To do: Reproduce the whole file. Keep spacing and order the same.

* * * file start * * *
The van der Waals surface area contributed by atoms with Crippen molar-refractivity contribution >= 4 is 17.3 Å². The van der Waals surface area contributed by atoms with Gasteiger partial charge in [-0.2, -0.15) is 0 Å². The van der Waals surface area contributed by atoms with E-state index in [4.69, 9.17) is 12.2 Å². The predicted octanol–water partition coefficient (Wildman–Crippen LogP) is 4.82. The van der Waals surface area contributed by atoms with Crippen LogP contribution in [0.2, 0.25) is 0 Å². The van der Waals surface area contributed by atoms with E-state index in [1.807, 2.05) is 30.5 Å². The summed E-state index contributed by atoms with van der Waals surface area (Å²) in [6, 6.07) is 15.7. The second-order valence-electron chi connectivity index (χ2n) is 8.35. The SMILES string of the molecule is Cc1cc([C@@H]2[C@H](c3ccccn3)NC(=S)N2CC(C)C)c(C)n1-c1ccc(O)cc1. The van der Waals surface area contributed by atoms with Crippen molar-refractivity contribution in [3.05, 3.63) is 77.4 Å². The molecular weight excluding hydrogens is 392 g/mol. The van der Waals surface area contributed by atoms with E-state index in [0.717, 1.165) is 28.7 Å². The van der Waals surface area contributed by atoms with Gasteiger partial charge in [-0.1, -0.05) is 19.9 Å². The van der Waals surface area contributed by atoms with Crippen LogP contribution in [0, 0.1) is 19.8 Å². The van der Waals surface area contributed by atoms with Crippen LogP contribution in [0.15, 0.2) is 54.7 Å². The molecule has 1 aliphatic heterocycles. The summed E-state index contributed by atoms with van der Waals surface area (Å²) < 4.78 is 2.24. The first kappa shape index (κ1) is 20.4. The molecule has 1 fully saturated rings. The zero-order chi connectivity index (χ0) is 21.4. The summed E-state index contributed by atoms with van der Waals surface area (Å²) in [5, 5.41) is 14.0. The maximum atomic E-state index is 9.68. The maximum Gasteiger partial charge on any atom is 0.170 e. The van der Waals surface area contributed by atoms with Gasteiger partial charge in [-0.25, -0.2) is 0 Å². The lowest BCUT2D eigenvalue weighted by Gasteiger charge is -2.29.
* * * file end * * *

The van der Waals surface area contributed by atoms with Crippen molar-refractivity contribution >= 4 is 17.3 Å². The van der Waals surface area contributed by atoms with Gasteiger partial charge in [-0.2, -0.15) is 0 Å². The van der Waals surface area contributed by atoms with E-state index in [4.69, 9.17) is 12.2 Å². The predicted octanol–water partition coefficient (Wildman–Crippen LogP) is 4.82. The van der Waals surface area contributed by atoms with Crippen LogP contribution in [0.2, 0.25) is 0 Å². The van der Waals surface area contributed by atoms with E-state index in [1.807, 2.05) is 30.5 Å². The summed E-state index contributed by atoms with van der Waals surface area (Å²) in [6, 6.07) is 15.7. The second-order valence-electron chi connectivity index (χ2n) is 8.35. The SMILES string of the molecule is Cc1cc([C@@H]2[C@H](c3ccccn3)NC(=S)N2CC(C)C)c(C)n1-c1ccc(O)cc1. The van der Waals surface area contributed by atoms with Crippen molar-refractivity contribution in [3.05, 3.63) is 77.4 Å². The molecular weight excluding hydrogens is 392 g/mol. The van der Waals surface area contributed by atoms with E-state index in [0.717, 1.165) is 28.7 Å². The van der Waals surface area contributed by atoms with Gasteiger partial charge in [-0.1, -0.05) is 19.9 Å². The van der Waals surface area contributed by atoms with Crippen LogP contribution in [0, 0.1) is 19.8 Å². The van der Waals surface area contributed by atoms with Crippen LogP contribution in [0.15, 0.2) is 54.7 Å². The molecule has 1 aliphatic heterocycles. The summed E-state index contributed by atoms with van der Waals surface area (Å²) < 4.78 is 2.24. The first kappa shape index (κ1) is 20.4. The molecule has 1 fully saturated rings. The zero-order chi connectivity index (χ0) is 21.4. The summed E-state index contributed by atoms with van der Waals surface area (Å²) in [5, 5.41) is 14.0. The maximum atomic E-state index is 9.68. The maximum Gasteiger partial charge on any atom is 0.170 e. The van der Waals surface area contributed by atoms with Gasteiger partial charge in [-0.25, -0.2) is 0 Å². The lowest BCUT2D eigenvalue weighted by Gasteiger charge is -2.29.